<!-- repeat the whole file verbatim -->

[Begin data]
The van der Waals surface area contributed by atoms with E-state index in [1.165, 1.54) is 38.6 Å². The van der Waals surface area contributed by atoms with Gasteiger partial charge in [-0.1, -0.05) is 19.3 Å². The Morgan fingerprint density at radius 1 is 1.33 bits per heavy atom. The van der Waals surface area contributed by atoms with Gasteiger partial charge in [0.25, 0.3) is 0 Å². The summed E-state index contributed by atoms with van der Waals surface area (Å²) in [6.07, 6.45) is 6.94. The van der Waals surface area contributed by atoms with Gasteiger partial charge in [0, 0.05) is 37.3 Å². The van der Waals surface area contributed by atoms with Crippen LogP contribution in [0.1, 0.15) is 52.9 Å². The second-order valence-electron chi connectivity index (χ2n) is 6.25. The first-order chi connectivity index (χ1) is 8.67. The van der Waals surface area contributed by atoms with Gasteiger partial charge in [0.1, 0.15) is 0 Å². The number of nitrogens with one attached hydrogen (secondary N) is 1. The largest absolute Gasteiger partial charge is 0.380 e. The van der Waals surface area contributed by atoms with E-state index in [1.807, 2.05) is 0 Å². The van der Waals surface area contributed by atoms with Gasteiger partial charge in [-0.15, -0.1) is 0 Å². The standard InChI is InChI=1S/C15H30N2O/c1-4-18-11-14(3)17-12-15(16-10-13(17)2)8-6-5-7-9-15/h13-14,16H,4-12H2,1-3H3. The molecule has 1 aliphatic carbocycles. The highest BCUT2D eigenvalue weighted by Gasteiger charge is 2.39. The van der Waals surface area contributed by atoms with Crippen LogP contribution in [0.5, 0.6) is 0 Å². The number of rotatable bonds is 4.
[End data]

The van der Waals surface area contributed by atoms with E-state index in [1.165, 1.54) is 38.6 Å². The van der Waals surface area contributed by atoms with Gasteiger partial charge in [-0.1, -0.05) is 19.3 Å². The Morgan fingerprint density at radius 1 is 1.33 bits per heavy atom. The van der Waals surface area contributed by atoms with Gasteiger partial charge in [0.25, 0.3) is 0 Å². The summed E-state index contributed by atoms with van der Waals surface area (Å²) in [6.07, 6.45) is 6.94. The van der Waals surface area contributed by atoms with Gasteiger partial charge in [0, 0.05) is 37.3 Å². The van der Waals surface area contributed by atoms with Crippen LogP contribution in [0.1, 0.15) is 52.9 Å². The second-order valence-electron chi connectivity index (χ2n) is 6.25. The first-order chi connectivity index (χ1) is 8.67. The van der Waals surface area contributed by atoms with Gasteiger partial charge in [0.1, 0.15) is 0 Å². The number of nitrogens with one attached hydrogen (secondary N) is 1. The largest absolute Gasteiger partial charge is 0.380 e. The van der Waals surface area contributed by atoms with E-state index in [1.807, 2.05) is 0 Å². The van der Waals surface area contributed by atoms with Gasteiger partial charge in [-0.15, -0.1) is 0 Å². The standard InChI is InChI=1S/C15H30N2O/c1-4-18-11-14(3)17-12-15(16-10-13(17)2)8-6-5-7-9-15/h13-14,16H,4-12H2,1-3H3. The molecule has 1 aliphatic carbocycles. The highest BCUT2D eigenvalue weighted by Gasteiger charge is 2.39. The van der Waals surface area contributed by atoms with Crippen LogP contribution in [0.5, 0.6) is 0 Å². The number of rotatable bonds is 4.